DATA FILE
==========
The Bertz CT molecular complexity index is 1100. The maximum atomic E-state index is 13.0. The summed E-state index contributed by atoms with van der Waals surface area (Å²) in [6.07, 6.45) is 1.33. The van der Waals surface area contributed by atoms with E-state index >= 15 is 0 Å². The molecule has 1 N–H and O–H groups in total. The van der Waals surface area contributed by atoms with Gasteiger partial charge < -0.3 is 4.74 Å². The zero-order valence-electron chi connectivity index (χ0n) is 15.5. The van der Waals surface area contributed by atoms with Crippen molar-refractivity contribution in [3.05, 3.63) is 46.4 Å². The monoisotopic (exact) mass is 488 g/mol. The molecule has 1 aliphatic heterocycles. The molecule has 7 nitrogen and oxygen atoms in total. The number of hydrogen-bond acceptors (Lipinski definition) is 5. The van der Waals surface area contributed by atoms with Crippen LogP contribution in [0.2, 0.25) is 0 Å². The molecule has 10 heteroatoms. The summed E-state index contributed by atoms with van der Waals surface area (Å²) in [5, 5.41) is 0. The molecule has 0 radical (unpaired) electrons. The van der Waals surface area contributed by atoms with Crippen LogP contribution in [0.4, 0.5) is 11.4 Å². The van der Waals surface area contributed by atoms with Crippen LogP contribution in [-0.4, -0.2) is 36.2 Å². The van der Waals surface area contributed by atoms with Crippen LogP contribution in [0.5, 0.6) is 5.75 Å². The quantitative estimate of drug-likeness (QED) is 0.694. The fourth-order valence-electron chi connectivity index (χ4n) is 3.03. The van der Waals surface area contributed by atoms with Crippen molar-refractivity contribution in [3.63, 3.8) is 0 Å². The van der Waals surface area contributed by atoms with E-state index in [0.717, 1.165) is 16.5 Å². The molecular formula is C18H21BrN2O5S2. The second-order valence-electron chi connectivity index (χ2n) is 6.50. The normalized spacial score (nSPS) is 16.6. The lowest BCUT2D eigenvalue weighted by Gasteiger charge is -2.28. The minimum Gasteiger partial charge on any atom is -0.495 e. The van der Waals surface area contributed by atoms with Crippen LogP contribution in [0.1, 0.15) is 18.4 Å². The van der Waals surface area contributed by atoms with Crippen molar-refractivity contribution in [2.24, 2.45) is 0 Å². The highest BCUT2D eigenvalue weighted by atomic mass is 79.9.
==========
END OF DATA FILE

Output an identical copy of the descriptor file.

The Bertz CT molecular complexity index is 1100. The maximum atomic E-state index is 13.0. The summed E-state index contributed by atoms with van der Waals surface area (Å²) in [6.07, 6.45) is 1.33. The van der Waals surface area contributed by atoms with E-state index >= 15 is 0 Å². The molecule has 1 N–H and O–H groups in total. The van der Waals surface area contributed by atoms with Gasteiger partial charge < -0.3 is 4.74 Å². The zero-order valence-electron chi connectivity index (χ0n) is 15.5. The van der Waals surface area contributed by atoms with Crippen molar-refractivity contribution in [3.05, 3.63) is 46.4 Å². The monoisotopic (exact) mass is 488 g/mol. The molecule has 1 aliphatic heterocycles. The molecule has 7 nitrogen and oxygen atoms in total. The number of hydrogen-bond acceptors (Lipinski definition) is 5. The van der Waals surface area contributed by atoms with Crippen LogP contribution in [0.2, 0.25) is 0 Å². The molecule has 10 heteroatoms. The summed E-state index contributed by atoms with van der Waals surface area (Å²) in [5, 5.41) is 0. The molecule has 0 radical (unpaired) electrons. The van der Waals surface area contributed by atoms with Crippen LogP contribution in [0.4, 0.5) is 11.4 Å². The van der Waals surface area contributed by atoms with Crippen LogP contribution in [-0.4, -0.2) is 36.2 Å². The van der Waals surface area contributed by atoms with Crippen LogP contribution in [0.5, 0.6) is 5.75 Å². The quantitative estimate of drug-likeness (QED) is 0.694. The fourth-order valence-electron chi connectivity index (χ4n) is 3.03. The van der Waals surface area contributed by atoms with Crippen molar-refractivity contribution in [3.63, 3.8) is 0 Å². The van der Waals surface area contributed by atoms with E-state index in [0.717, 1.165) is 16.5 Å². The molecular formula is C18H21BrN2O5S2. The second-order valence-electron chi connectivity index (χ2n) is 6.50. The normalized spacial score (nSPS) is 16.6. The lowest BCUT2D eigenvalue weighted by Gasteiger charge is -2.28. The minimum Gasteiger partial charge on any atom is -0.495 e. The van der Waals surface area contributed by atoms with Crippen LogP contribution in [0.1, 0.15) is 18.4 Å². The van der Waals surface area contributed by atoms with Crippen molar-refractivity contribution in [2.24, 2.45) is 0 Å². The highest BCUT2D eigenvalue weighted by atomic mass is 79.9.